Rossie Clark-Cotton

By Rossie Clark-Cotton, Fifth-year Ph.D. Candidate, Department of Cell Biology, Duke University

I love graduate school. I use genetics and cell biology to study the mechanisms by which cells change their shape in response to chemical cues. In any given day, I might delete a gene to learn more about its function, make time-lapse movies of growing cells, analyze patterns of protein localization, teach a new technique to an undergraduate student, discuss a paper with my advisor, or summarize data into a presentation for a departmental seminar. It’s slow and detailed work, but it’s also a good fit for my personality.

It’s also extremely hard. There are many reasons for this, but I want to highlight two. First, graduate students in the biomedical sciences encounter lots and lots of failure. Biological systems are notoriously variable, and so some experiments never work consistently. Those that do work must be repeated several times before we can be confident of a result. And, of course, sometimes we discover, after lots of time at the bench, that our hypothesis was incorrect. That’s a useful outcome, but it rarely leads to a publication, which we all need to graduate. Complicating this further, during our first few years in graduate school, most of us are surrounded by people whose skills are far more advanced than our own – experienced lab technicians, senior graduate students, postdoctoral fellows, and, of course, our own advisors. The fitful nature of progress in science, coupled with our junior status, can shatter our self-confidence and lead us to wonder if getting a Ph.D. was really a good idea after all. And the slow pace of the work (and often, the example of our mentors and lab mates) can lead us to feel that we need to be constantly at the bench.

Last spring, I found an opportunity that sounded interesting: spend three hours a day learning about a new topic for one or two weeks over the summer through Duke’s new Summer Doctoral Academy initiative. I’d long been curious about science policy, and I thought that understanding how policymakers make decisions about science (including funding) might be valuable, especially if I stay in academia. I’d considered taking a class, but I was hesitant to commit to an entire semester-long course outside my specific discipline. I thought a Doctoral Academy class might be a low-risk way to try out something new: it would meet for only three hours a day, which would leave me plenty of time in the lab. Importantly, my advisor supports my exploring topics that I find interesting or otherwise valuable, even if they aren’t directly related to my thesis research. So I signed up for two classes – “Science Policy” during the first week and “Effective Presentations” during the second.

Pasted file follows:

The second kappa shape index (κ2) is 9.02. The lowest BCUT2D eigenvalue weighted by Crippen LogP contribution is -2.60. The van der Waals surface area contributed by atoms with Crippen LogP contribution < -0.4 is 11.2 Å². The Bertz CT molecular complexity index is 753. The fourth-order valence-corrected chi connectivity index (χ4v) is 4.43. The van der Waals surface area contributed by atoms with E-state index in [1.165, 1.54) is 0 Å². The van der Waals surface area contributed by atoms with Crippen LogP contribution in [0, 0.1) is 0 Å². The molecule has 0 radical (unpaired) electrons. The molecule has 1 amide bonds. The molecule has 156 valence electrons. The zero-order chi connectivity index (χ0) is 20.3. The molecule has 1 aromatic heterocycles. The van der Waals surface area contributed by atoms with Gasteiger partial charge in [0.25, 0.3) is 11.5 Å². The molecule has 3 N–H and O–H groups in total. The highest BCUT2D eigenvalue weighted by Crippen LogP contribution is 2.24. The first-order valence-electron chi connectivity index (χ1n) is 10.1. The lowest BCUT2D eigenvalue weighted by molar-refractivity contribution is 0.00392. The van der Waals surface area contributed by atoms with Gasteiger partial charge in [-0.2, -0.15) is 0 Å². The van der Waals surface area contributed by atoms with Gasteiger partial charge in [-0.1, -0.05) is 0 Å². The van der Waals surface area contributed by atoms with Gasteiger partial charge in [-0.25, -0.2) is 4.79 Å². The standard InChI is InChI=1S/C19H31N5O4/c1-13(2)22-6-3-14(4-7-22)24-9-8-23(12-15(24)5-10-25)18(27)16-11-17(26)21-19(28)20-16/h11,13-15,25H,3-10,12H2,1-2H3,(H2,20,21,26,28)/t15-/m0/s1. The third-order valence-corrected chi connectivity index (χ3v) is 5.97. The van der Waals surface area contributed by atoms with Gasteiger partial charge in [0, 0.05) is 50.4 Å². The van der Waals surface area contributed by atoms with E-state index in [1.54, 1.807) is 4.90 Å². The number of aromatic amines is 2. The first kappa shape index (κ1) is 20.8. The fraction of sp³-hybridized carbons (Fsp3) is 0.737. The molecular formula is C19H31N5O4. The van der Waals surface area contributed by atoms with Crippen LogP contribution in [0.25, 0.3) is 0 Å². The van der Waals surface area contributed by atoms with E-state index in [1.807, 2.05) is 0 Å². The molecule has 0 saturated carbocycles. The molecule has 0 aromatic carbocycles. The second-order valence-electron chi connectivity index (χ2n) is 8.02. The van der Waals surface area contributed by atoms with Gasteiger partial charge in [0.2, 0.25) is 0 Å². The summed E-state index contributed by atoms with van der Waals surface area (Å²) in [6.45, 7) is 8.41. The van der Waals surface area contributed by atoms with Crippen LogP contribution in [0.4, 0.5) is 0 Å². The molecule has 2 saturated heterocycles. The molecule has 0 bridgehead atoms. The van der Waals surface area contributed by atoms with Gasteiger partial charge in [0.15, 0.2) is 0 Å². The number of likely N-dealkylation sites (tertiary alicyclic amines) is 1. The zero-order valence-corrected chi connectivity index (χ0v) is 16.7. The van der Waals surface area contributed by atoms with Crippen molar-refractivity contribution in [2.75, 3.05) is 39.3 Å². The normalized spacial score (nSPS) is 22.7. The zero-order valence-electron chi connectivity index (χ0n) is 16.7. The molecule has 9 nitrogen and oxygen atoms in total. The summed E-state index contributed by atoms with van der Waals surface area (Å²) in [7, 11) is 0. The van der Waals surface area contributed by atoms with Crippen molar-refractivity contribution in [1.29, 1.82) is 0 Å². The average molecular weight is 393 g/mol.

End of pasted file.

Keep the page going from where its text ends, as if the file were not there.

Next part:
The courses themselves were great: I got a solid introduction to each topic, insight into resources at Duke if I want to explore anything more deeply, and a larger professional and social network (including both course instructors and other graduate students). But the best value was one I could not have predicted: the Doctoral Academy allowed me, for a few hours, to step away from the bench and its demands to see how much I’ve developed intellectually as a graduate student. I was gratified to recognize those nebulous-sounding “transferable skills” in critical thinking, problem-solving, and effective communication in my class participation. My focus on my dissertation research had made it impossible for me to notice how much I had gained. For perhaps the first time, I began to see the value of the Ph.D. outside of the very narrow contribution that I hope to make to the scientific literature.

Far from being a distraction from my work, my experience with the Doctoral Academy has clarified the value of graduate school and increased my enthusiasm for it. I would encourage any Ph.D. student who is curious about a course to participate. You will certainly learn something about a new topic, but you might also, like me, learn something new about yourself.